Reviewed by: Council for Museum Anthropology
Of interest to: Practicing and Applied Anthropologists, Teachers of Anthropology in Community Colleges, Students, Those Involved in Mentoring Activities
Primary Theme: Inclusivity
Secondary Theme: Resilience
Anthropological archives--traditionally holding the manuscripts, fieldnotes, audio recordings, drawings, maps, as well as still and moving images of anthropologists trained in a range of subdisciplines--steward knowledge that is increasingly relevant to a range of “traditional” and “non-traditional” users. Anthropologists from all four fields, as well as many Native and Indigenous community members, draw on previous anthropological research and data to answer contemporary research questions. Tribal archives and community users are increasingly reclaiming these collections for community-based projects, thanks in large part to improved access to digital interfaces and web technology. Online databases and portals make it more possible than ever before to discover materials of potential research interest to anthropologists and members of Indigenous communities alike.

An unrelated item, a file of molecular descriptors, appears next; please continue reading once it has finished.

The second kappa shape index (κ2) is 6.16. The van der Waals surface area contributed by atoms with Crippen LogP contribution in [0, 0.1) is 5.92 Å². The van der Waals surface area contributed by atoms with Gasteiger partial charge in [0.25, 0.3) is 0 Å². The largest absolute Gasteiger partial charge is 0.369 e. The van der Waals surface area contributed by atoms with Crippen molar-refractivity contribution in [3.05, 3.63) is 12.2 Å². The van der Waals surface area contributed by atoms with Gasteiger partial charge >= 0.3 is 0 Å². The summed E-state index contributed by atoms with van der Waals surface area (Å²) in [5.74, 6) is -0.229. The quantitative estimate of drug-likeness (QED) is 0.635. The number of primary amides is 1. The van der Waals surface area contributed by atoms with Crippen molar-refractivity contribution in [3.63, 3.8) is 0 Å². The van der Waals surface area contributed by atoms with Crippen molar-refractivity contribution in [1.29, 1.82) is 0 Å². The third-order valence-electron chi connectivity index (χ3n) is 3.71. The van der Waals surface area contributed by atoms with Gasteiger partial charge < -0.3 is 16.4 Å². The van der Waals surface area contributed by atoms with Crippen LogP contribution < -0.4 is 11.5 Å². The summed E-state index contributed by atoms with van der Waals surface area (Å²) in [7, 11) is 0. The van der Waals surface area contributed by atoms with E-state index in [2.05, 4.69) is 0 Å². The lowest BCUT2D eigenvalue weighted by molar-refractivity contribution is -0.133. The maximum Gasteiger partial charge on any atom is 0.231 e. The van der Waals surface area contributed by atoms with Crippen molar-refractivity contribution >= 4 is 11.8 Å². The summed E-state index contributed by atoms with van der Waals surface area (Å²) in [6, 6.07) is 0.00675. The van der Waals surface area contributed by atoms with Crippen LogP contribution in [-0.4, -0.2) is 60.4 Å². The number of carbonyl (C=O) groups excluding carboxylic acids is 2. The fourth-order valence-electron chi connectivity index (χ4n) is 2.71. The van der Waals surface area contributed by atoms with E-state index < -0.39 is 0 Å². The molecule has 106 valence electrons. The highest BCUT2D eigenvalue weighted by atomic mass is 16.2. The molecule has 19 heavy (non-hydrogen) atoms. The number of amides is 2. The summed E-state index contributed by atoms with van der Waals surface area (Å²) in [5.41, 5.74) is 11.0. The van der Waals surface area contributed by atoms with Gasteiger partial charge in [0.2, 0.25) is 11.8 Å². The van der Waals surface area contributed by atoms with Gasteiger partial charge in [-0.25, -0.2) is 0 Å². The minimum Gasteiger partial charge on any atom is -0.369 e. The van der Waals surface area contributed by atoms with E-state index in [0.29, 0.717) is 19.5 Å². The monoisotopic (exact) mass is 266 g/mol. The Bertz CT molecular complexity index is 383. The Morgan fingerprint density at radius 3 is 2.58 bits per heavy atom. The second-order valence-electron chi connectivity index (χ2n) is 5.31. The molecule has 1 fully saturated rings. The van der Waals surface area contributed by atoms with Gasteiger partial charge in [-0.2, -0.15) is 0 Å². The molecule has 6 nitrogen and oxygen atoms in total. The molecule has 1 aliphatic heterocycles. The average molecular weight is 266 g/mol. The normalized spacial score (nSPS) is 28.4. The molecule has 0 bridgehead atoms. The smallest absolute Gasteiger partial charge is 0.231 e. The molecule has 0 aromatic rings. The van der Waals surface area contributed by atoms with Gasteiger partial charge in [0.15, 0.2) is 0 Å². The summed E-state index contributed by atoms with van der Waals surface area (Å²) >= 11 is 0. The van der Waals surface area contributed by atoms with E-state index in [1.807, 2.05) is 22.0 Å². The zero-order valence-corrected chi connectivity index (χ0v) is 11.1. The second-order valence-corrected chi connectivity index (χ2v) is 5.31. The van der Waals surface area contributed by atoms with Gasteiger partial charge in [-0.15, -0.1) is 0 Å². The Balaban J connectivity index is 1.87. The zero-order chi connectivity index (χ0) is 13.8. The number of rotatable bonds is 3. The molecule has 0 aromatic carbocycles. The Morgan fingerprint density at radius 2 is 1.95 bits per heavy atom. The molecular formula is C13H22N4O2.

This roundtable panel will showcase current research and projects that capture this trend from both archival and anthropological perspectives. We will share current projects that aim to encourage, understand, and document anthropological archives’ ever-growing range of uses and how they may help shape future directions in archival best practices, anthropology, Native and Indigenous studies, and language and cultural revitalization efforts.